by Steven Ertelt
April 11, 2007
Washington, DC (LifeNews.com) — On the same day the Senate approved a measure forcing taxpayers to fund embryonic stem cell research, it also approved an alternative measure that would allow obtaining stem cells from human embryos in fertility clinics who have no chance of living if implanted into their mother’s womb.
Senators ultimately voted 70-28 for the measure.
Sponsors of the bill said it would allow federal investment in embryonic stem cell research that avoids the moral dilemma of destroying a potential life in the process.
Sen. Johnny Isakson, a Georgia Republican, said his measure would allow "science to move forward in an ethical and moral way by permitting federal funding of scientific research that does not harm embryos."
He said it would fund research that does not harm embryos, such as deriving cells from amniotic fluid and placentas, and from embryos that have died naturally.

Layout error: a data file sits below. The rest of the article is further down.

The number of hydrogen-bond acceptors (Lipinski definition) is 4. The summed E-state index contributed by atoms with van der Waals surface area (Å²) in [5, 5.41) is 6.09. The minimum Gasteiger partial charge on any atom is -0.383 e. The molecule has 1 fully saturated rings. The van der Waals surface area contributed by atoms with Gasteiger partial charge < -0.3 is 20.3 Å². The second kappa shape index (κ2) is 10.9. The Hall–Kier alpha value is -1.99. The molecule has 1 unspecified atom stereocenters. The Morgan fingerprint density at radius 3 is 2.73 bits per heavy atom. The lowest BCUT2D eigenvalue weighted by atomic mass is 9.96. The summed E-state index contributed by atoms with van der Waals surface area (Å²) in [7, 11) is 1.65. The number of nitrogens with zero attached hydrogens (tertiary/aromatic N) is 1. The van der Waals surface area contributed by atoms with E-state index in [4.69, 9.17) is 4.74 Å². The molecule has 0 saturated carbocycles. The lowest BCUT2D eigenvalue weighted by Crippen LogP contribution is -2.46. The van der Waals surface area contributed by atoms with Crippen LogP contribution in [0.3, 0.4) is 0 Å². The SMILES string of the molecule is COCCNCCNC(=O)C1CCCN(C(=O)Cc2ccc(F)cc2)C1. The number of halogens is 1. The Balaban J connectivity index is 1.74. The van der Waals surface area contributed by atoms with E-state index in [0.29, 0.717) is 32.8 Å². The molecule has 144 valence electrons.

Isakson introduced the bill last month with Senator Norm Coleman, a Minnesota Republican, but some advocates of embryonic stem cell research opposed the bill even though it would likely help patients in the long-run.
They cast an ideological vote against the bill claiming that pro-life lawmakers were using it as "political cover" for voting against embryonic stem cell research funding.
"The only bill that really matters is S. 5, not S. 30," Iowa Sen. Tom Harkin said of the alternative measure.
Pro-life groups touted the bill as a more ethical approach to supporting stem cell research without the destruction of human life that embryonic stem cell research requires.
In an email to LifeNews.com, Douglas Johnson, the legislative director of National Right to Life, said nothing in the bill would present a problem for pro-life advocates.